the child who danced the Coalman’s dance,
if there’s still time. She’s waiting for the One who’ll try

 


Marriage & Black Holes

Remember my face, when you look up in bed
through the skylight, the net lace –
I’m the sucking goop between galaxies there,
spread thin like emollient blackcurrant jam
feeding seeds to our stellar satellites.
You could try to finger me,
I’m soft and flighted, wider than the night
and inset with the sparkling stars of life.
And yet you chose her, and strife,
and all the unknowns of a broken life,
a twister from our warren, that dense space
I’ve been compacting with memories just your size,
honeys, jams, and a wife the size of the sky.

 


Clynnog Fawr

A-top the crag at Clynnog Fawr –
a rook, a rock, and an ancient well.
Here, it’s said the naiads dance and dwell.
The slap of water on stone is echoed clapping,
their skipping the trickle, the murmur – a tune
rang by a treacled bell, a call to announce
the happening of a water spell.

To visit with a wish is tradition.
A word for love, or to a poison repel will
cause the water to rise, to heave, to swell
above the etched stick figures on the shingle.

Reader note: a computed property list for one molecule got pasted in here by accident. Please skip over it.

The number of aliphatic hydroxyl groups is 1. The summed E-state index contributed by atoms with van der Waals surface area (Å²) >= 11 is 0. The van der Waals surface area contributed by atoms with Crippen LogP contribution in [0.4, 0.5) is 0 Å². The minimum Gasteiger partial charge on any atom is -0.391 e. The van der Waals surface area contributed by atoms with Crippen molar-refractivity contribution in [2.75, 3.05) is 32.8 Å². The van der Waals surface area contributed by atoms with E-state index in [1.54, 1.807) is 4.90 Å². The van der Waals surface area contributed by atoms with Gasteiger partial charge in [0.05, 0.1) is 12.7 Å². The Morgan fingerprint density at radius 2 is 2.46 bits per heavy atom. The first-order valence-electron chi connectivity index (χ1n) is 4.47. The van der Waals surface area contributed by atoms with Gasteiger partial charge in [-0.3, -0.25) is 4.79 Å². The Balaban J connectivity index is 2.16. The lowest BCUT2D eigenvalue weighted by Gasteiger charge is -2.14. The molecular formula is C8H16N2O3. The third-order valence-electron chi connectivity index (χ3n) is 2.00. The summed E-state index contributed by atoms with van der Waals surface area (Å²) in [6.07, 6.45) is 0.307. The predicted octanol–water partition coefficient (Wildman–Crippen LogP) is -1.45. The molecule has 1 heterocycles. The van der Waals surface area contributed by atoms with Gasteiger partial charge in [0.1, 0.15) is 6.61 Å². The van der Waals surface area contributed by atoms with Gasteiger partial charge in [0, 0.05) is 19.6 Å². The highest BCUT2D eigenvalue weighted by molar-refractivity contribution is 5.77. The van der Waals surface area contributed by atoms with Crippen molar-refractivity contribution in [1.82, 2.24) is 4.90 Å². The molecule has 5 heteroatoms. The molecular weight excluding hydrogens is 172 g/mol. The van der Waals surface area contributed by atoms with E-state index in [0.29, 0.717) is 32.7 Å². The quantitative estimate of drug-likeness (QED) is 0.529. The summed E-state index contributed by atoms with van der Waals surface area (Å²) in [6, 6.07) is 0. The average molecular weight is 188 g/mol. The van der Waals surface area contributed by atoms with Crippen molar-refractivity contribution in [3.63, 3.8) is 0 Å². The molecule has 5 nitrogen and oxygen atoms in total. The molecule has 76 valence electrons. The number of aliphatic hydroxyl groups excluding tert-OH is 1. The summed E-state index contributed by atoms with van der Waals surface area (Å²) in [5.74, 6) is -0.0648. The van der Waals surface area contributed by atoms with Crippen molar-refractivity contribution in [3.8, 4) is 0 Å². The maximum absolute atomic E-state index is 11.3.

Be sure to drop a penny in the well

as you kneel to dip a finger in the golden flow,
ample like caramel. This is their impish elixir;
ready for bottling in a horn or a clam-shell.
But do be wary of the potions the water-sprites sell;
the eldermen tell of possessions, a reckless wanderlust
biting at the toes like shoes lined with stones.
It’s said that once the road is met, lips wetted with the brew,
you’re theirs, ill-witted, ever enslaved to the well.

 


Rose

A newborn, a bud,
a button, sheathed by leaves
and balanced in arms barbed with thorns.
A little lot of love.

But watch,
weeks in wait –
each little petal layer
revealing another layer beneath.
The outer defence steadies but shows through laths
the inner petals seasoning, each a speckled shade of blush;
and the older the rose,
the more layers it shows.

See now, the intricacies of her folding-out,
and how the fronting petals wrinkle?
The inner parts stay the softest silk.
So many waning stratums
but still – a bright bud within.

 

 


Caroline Hardaker Head Shot.jpgCaroline Hardaker lives in Newcastle upon Tyne with her husband, a giant cat, a betta fish with attitude, and a forest of houseplants. Her poetry has been published widely, most recently or forthcoming by Magma, The Emma Press, The Interpreter’s House, and Shoreline of Infinity. She is a guest editor for Three Drops Press, and the in-house blogger for Mud Press. Her debut chapbook Bone Ovation was published by Valley Press in October 2017. Visit her online at carolinehardakerwrites.com.

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One Comment Add yours

  1. kvennarad says:

    ‘The Paper Woman’ is a stunning piece of writing. ‘Clynnog Fawr’ – I appreciate very much the skill (and daring) of a poet who, these days, can remind us of the bell-like sound of rhyme.

    Liked by 1 person